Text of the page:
Essential Question: How can I use my literacy practice to rewrite my world?
(Left) “I constructed my image in this sort of way to show (how) the pain of a loss (can be expressed) through graffiti. When people think of graffiti they imagine gang writing or just kids destroying a building or garage, but my image shows how it can symbolize many things. It can help let out pain or stress. Art is not a crime.
(Right) “What led me to create my picture like this is the way music have a major influence on the world’s population. Music can do a lot to help the world or our lives, and one of the best ways to influence others is by doing so with positive songs that have emotions to them and by sharing with others. Music also acts as a distraction for people, helping them to get away from any problems that may be going on in their lives. There is power in music because it can touch someone else life and you may not even know it.”
“My image represents my belief that people should not less adverse statements influence education in our community. In my image, I am standing in between a few of the common statements that are said about our school district. I am covering my ears with my hands to indicate my resistance against the accepted assumptions that are made about our school district. We should not let others’ opinions discourage us from pursuing a better future. Our community will benefit if we work against the standards that have been set for our education. ”
“My image represents what the health of some cities look like today, compared to what they have the potential to become. If the city invests time and effort, they can overpass what anyone thought was possible. Youth are those who stand in the middle of this potential, who can move their city forward and make it what no one thought was possible. ”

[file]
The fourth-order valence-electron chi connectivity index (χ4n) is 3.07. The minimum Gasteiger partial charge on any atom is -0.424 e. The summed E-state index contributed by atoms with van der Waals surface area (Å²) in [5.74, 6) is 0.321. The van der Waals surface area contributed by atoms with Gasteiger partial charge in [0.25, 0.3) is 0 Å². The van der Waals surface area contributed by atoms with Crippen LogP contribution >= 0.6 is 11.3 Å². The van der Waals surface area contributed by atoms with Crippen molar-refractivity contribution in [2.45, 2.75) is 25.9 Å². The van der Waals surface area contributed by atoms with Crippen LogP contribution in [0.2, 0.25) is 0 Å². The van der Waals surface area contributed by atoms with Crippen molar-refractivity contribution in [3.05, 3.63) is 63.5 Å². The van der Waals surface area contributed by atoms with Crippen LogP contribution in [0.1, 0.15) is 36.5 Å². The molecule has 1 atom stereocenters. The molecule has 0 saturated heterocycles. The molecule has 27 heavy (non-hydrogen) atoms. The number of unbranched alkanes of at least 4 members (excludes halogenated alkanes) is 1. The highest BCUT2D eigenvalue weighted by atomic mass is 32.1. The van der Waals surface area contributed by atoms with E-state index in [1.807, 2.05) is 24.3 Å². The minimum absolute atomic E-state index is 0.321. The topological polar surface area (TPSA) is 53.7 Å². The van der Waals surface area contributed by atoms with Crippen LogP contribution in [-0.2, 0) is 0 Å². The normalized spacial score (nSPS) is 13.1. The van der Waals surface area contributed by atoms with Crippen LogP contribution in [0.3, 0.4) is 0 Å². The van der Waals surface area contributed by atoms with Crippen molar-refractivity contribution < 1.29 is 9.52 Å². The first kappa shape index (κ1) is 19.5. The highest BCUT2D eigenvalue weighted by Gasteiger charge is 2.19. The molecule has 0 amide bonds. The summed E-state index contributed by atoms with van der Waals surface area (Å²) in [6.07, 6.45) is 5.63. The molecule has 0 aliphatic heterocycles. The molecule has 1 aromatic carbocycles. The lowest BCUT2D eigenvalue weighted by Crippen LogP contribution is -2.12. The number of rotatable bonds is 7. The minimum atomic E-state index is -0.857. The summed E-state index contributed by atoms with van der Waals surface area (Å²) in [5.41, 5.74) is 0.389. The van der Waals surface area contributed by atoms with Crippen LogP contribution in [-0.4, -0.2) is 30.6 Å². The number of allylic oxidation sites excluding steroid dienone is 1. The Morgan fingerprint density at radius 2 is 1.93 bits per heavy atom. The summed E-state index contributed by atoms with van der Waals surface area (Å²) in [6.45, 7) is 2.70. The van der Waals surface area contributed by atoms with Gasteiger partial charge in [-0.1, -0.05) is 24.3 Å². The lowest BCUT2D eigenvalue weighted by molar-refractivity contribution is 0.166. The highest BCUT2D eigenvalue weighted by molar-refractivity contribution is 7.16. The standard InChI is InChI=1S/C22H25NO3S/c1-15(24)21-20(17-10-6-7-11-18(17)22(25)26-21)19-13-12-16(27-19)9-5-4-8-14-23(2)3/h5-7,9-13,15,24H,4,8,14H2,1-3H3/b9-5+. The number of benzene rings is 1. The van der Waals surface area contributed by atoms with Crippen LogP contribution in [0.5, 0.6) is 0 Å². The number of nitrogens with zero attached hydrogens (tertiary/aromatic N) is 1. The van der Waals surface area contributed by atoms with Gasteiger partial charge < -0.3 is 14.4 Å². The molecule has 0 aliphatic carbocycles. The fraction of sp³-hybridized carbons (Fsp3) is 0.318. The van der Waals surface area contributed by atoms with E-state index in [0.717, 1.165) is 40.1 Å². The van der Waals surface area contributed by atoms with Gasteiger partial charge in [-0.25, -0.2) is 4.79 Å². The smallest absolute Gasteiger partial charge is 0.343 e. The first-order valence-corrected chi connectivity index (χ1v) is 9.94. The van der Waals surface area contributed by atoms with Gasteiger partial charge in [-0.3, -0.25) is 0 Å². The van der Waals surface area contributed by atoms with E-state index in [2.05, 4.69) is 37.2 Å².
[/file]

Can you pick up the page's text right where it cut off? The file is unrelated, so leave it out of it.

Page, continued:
Essential Question: What is the relationship between language and power, and how does it manifest itself in my life?
(Left) “My image demonstrates the sense of failure when some people try to use language and power within them. I chose to construct my picture this way because when we are confronted by our failures we would prefer to avoid them and just keep on living as we have…I see myself overcoming my sense of failure by keeping confidence in myself despite the feeling of failure, and setting goals to develop strategies that will motivate me to succeed in life. (And) when you are trying to use language to create power within you it inspires others to succeed.”
Creating and Holding TransSpace
I am including this short clip from a video shot from the second week in class. You can hear my voice, and not much of the students’, but I include it for four reasons:
1) The physical set-up of the room- students sit in a circle every day. There is a grouping of desks in the middle which helps me to conduct writing conferences and allows students to debate, work on projects collaboratively, or any other number of reasons that I group students;
2) I wanted to show how someone might begin introducing heavy questions like those introduced in my resource. When I discuss my work with others, many people say- “man, that’s deep. I don’t think my kids could ever get there.” So not true. They can, but there is a set of practices that must be in place; the physical structure of the room as well as the commitment to creating time to let students really grapple with the terms within such questions and create a space where they feel safe to do so is important.